The third essay in Richard Mabey’s series of seasonal diaries turns its reflections on landscape and nature towards summer. Mabey considers John Ruskin’s fear of utilitarian explanations for plant behaviour: “No one looked at plants with such loving attention, and no one disrespected more their integrity as living things”. With the extreme weather this summer generating a floral phantasmagoria, “we’ve all become a bit Ruskinian, eyes widened and imaginations frozen by prodigious growths and precocious appearances”. Mabey laments the fact that, as a species, we have never been good at delving into the lives of plants: “We like their looks and enjoy the masterfulness of cultivating them, and yet, like Ruskin, we don’t want to believe that they might have intelligent agendas of their own”. “Green things fed and sheltered Paleolithic people,” Mabey observes, but “among all the acutely observed and brilliantly comprehended animals that prowl the cave paintings of southern Europe, there is not a single plant to be seen.”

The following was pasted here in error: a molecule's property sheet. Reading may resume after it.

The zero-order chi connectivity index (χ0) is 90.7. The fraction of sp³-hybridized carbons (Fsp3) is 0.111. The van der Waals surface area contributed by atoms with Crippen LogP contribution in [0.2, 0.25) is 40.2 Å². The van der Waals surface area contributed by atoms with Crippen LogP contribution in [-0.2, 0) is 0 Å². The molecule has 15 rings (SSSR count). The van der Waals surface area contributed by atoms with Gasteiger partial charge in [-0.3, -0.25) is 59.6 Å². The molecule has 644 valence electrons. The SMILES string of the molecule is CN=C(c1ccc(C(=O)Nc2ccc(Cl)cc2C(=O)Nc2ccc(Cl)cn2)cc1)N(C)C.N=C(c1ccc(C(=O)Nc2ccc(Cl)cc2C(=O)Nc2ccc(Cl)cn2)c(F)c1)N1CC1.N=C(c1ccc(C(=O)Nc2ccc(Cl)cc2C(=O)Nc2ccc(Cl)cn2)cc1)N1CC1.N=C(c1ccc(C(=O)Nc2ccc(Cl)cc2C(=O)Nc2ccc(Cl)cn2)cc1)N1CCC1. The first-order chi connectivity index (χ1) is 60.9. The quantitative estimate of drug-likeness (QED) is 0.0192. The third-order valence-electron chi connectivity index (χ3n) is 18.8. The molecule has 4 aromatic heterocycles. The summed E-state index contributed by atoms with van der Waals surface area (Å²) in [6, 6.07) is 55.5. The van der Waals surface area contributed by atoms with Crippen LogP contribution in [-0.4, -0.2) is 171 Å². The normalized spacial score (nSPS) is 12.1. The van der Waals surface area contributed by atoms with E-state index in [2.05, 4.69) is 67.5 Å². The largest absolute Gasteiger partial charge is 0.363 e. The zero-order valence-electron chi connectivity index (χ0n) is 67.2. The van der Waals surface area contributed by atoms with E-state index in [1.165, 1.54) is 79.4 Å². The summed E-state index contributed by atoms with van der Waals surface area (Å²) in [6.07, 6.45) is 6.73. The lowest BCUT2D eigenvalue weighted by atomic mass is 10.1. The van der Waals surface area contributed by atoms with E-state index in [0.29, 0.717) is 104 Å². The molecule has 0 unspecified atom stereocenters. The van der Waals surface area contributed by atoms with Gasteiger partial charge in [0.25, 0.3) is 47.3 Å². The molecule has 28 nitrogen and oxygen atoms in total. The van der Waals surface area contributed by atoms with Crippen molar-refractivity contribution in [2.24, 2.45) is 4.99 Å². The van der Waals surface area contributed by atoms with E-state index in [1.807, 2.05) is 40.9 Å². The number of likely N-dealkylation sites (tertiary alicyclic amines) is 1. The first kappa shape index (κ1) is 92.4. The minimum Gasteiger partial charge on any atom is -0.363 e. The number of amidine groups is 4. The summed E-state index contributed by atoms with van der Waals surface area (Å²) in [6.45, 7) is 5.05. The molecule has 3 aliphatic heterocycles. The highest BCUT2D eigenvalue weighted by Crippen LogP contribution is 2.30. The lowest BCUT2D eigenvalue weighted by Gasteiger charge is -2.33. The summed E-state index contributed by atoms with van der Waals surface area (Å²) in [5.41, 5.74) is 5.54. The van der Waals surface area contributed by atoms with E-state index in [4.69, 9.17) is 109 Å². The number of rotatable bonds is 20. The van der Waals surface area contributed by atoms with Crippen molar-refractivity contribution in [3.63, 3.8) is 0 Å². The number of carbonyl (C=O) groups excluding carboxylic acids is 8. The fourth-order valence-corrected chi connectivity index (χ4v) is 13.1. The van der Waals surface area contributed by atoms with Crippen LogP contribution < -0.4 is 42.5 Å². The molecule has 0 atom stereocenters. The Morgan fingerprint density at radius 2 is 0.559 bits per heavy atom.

In Books, Will Hutton urges economists to give us a convincing vision of a new kind of capitalism. How do you break the intellectual consensus that Britain is a front-line developed economy, and must lower its public and private debts simultaneously and dramatically as a precondition for a return to growth? “To deleverage simultaneously is to invite protracted depression,” Hutton writes. “The challenge instead is to develop our economy as much as make it grow”. Hutton considers Going South: Why Britain Will Have a Third World Economy by 2014 by Larry Elliott and Dan Atkinson, with its thesis that “such epic economic mistakes have been made over the last generation, compounding those of the past 100 years, that the productive sinews of Britain’s economy – and its ability to renew that productive capacity – have shrunk to such a degree that Britain can no longer be considered a developed economy”. Meanwhile Paul Krugman’s End This Depression Now! demolishes the intellectual framework behind the coalition’s “self-defeating attempt to eliminate the structural public-sector deficit in four years, with roughly four-fifths of the task assumed by indiscriminate spending cuts”. The non-strategy has been a disaster, and yet one predicted by only a minority, “although anybody with a sense of economic history, an understanding of how markets can get locked in upward and downward spirals and a willingness to recognise that both private and public sectors cannot unwind their debts at once could have arrived at the same answer”. A reckoning is imminent, Hutton warns: “Inability to pay one’s way in the world means that the country’s buying muscle for scarcer food, energy and raw materials is under continual pressure”. And yet Krugman, Elliott and Atkinson find themselves in the same predicament. They “describe what has gone wrong brilliantly but their economics is descriptive rather than purposefully analytical,” Hutton writes. “They lack a solid political economy with an accompanying vision of what a good British economy and society would look like”. How Much Is Enough? by Robert and Edward Skidelsky argues that Western societies have lost their moral bearings. And until Krugman, Elliott and Atkinson can better answer the Skidelskys' question – what is this wealth for? – “they will do no better than draw with their opponents”.